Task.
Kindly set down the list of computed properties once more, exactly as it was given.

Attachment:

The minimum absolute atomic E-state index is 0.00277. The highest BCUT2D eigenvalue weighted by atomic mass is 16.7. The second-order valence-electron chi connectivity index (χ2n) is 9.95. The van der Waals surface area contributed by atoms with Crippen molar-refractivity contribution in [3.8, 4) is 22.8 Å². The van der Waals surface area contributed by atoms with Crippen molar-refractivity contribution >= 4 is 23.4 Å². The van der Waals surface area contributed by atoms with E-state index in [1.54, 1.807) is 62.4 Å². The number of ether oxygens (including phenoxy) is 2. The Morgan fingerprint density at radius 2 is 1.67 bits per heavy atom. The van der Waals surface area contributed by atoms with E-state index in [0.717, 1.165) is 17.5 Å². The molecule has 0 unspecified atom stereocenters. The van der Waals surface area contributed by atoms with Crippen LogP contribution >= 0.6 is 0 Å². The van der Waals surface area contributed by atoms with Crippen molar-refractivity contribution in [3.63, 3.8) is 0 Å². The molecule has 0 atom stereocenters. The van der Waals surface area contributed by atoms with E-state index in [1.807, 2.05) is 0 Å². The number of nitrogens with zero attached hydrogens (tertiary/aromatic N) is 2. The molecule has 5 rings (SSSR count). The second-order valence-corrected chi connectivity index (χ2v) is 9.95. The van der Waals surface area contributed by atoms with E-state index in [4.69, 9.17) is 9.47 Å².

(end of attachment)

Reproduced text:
The minimum absolute atomic E-state index is 0.00277. The highest BCUT2D eigenvalue weighted by atomic mass is 16.7. The second-order valence-electron chi connectivity index (χ2n) is 9.95. The van der Waals surface area contributed by atoms with Crippen molar-refractivity contribution in [3.8, 4) is 22.8 Å². The van der Waals surface area contributed by atoms with Crippen molar-refractivity contribution >= 4 is 23.4 Å². The van der Waals surface area contributed by atoms with E-state index in [1.54, 1.807) is 62.4 Å². The number of ether oxygens (including phenoxy) is 2. The Morgan fingerprint density at radius 2 is 1.67 bits per heavy atom. The van der Waals surface area contributed by atoms with E-state index in [0.717, 1.165) is 17.5 Å². The molecule has 0 unspecified atom stereocenters. The van der Waals surface area contributed by atoms with Crippen LogP contribution >= 0.6 is 0 Å². The van der Waals surface area contributed by atoms with Crippen molar-refractivity contribution in [3.63, 3.8) is 0 Å². The molecule has 0 atom stereocenters. The van der Waals surface area contributed by atoms with E-state index in [1.807, 2.05) is 0 Å². The number of nitrogens with zero attached hydrogens (tertiary/aromatic N) is 2. The molecule has 5 rings (SSSR count). The second-order valence-corrected chi connectivity index (χ2v) is 9.95. The van der Waals surface area contributed by atoms with E-state index in [4.69, 9.17) is 9.47 Å².